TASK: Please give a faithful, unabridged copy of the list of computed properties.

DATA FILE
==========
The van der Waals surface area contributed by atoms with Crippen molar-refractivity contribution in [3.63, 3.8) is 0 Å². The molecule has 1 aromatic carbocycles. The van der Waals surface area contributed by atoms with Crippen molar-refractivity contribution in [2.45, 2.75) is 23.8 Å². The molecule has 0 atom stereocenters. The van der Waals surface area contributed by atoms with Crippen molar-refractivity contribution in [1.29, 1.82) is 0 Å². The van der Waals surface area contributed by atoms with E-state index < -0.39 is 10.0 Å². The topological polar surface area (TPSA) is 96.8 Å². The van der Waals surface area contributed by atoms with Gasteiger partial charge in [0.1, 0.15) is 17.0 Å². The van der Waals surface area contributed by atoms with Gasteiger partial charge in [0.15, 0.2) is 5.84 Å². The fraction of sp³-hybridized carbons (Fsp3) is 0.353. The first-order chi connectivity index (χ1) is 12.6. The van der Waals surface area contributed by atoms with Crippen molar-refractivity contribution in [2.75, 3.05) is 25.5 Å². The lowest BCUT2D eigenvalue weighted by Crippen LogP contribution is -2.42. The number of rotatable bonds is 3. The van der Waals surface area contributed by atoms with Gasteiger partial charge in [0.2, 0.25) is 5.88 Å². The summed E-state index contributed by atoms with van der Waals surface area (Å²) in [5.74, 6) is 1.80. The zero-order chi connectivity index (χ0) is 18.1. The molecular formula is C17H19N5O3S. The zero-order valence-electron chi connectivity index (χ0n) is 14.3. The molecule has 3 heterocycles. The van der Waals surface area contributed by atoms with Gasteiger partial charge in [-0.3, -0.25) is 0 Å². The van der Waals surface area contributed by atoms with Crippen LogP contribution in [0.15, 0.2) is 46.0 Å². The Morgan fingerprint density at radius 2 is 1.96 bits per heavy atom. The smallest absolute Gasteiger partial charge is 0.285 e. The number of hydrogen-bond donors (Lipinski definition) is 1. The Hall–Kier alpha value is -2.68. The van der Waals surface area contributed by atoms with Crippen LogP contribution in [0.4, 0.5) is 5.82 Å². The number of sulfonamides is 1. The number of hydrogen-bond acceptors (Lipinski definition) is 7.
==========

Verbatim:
The van der Waals surface area contributed by atoms with Crippen molar-refractivity contribution in [3.63, 3.8) is 0 Å². The molecule has 1 aromatic carbocycles. The van der Waals surface area contributed by atoms with Crippen molar-refractivity contribution in [2.45, 2.75) is 23.8 Å². The molecule has 0 atom stereocenters. The van der Waals surface area contributed by atoms with Crippen molar-refractivity contribution in [1.29, 1.82) is 0 Å². The van der Waals surface area contributed by atoms with E-state index < -0.39 is 10.0 Å². The topological polar surface area (TPSA) is 96.8 Å². The van der Waals surface area contributed by atoms with Gasteiger partial charge in [0.1, 0.15) is 17.0 Å². The van der Waals surface area contributed by atoms with Gasteiger partial charge in [0.15, 0.2) is 5.84 Å². The fraction of sp³-hybridized carbons (Fsp3) is 0.353. The first-order chi connectivity index (χ1) is 12.6. The van der Waals surface area contributed by atoms with Crippen molar-refractivity contribution in [2.75, 3.05) is 25.5 Å². The lowest BCUT2D eigenvalue weighted by Crippen LogP contribution is -2.42. The number of rotatable bonds is 3. The van der Waals surface area contributed by atoms with Gasteiger partial charge in [0.2, 0.25) is 5.88 Å². The summed E-state index contributed by atoms with van der Waals surface area (Å²) in [5.74, 6) is 1.80. The zero-order chi connectivity index (χ0) is 18.1. The molecular formula is C17H19N5O3S. The zero-order valence-electron chi connectivity index (χ0n) is 14.3. The molecule has 3 heterocycles. The van der Waals surface area contributed by atoms with Gasteiger partial charge in [-0.3, -0.25) is 0 Å². The van der Waals surface area contributed by atoms with Crippen LogP contribution in [0.15, 0.2) is 46.0 Å². The Morgan fingerprint density at radius 2 is 1.96 bits per heavy atom. The smallest absolute Gasteiger partial charge is 0.285 e. The number of hydrogen-bond donors (Lipinski definition) is 1. The Hall–Kier alpha value is -2.68. The van der Waals surface area contributed by atoms with Crippen LogP contribution in [0.4, 0.5) is 5.82 Å². The number of sulfonamides is 1. The number of hydrogen-bond acceptors (Lipinski definition) is 7.